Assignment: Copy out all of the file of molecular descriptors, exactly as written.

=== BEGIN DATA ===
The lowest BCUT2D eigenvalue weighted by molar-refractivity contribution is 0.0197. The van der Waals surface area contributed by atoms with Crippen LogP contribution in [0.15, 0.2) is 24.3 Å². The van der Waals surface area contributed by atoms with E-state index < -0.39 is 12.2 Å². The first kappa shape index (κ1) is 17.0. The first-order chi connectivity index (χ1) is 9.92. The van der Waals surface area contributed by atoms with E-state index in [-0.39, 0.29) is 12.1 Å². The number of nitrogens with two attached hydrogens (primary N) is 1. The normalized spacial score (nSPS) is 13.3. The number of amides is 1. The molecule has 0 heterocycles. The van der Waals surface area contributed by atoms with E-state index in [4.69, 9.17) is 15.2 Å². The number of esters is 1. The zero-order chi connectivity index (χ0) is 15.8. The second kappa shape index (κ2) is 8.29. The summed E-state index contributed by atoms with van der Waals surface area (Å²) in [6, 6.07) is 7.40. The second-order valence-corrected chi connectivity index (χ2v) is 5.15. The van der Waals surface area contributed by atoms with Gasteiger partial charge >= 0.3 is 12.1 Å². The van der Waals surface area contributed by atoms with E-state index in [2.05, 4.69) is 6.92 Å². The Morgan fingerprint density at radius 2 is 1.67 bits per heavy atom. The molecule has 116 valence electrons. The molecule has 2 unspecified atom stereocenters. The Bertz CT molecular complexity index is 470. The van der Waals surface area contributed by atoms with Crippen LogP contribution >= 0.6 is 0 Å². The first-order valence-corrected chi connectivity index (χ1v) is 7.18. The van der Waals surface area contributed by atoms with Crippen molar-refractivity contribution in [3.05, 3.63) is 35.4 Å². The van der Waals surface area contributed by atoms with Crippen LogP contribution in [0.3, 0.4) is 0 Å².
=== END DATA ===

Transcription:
The lowest BCUT2D eigenvalue weighted by molar-refractivity contribution is 0.0197. The van der Waals surface area contributed by atoms with Crippen LogP contribution in [0.15, 0.2) is 24.3 Å². The van der Waals surface area contributed by atoms with E-state index < -0.39 is 12.2 Å². The first kappa shape index (κ1) is 17.0. The first-order chi connectivity index (χ1) is 9.92. The van der Waals surface area contributed by atoms with E-state index in [-0.39, 0.29) is 12.1 Å². The number of nitrogens with two attached hydrogens (primary N) is 1. The normalized spacial score (nSPS) is 13.3. The number of amides is 1. The molecule has 0 heterocycles. The van der Waals surface area contributed by atoms with E-state index in [4.69, 9.17) is 15.2 Å². The number of esters is 1. The zero-order chi connectivity index (χ0) is 15.8. The second kappa shape index (κ2) is 8.29. The summed E-state index contributed by atoms with van der Waals surface area (Å²) in [6, 6.07) is 7.40. The second-order valence-corrected chi connectivity index (χ2v) is 5.15. The van der Waals surface area contributed by atoms with Gasteiger partial charge >= 0.3 is 12.1 Å². The van der Waals surface area contributed by atoms with E-state index in [2.05, 4.69) is 6.92 Å². The Morgan fingerprint density at radius 2 is 1.67 bits per heavy atom. The molecule has 116 valence electrons. The molecule has 2 unspecified atom stereocenters. The Bertz CT molecular complexity index is 470. The van der Waals surface area contributed by atoms with Crippen LogP contribution >= 0.6 is 0 Å². The first-order valence-corrected chi connectivity index (χ1v) is 7.18. The van der Waals surface area contributed by atoms with Crippen molar-refractivity contribution in [3.05, 3.63) is 35.4 Å². The van der Waals surface area contributed by atoms with Crippen LogP contribution in [0.3, 0.4) is 0 Å².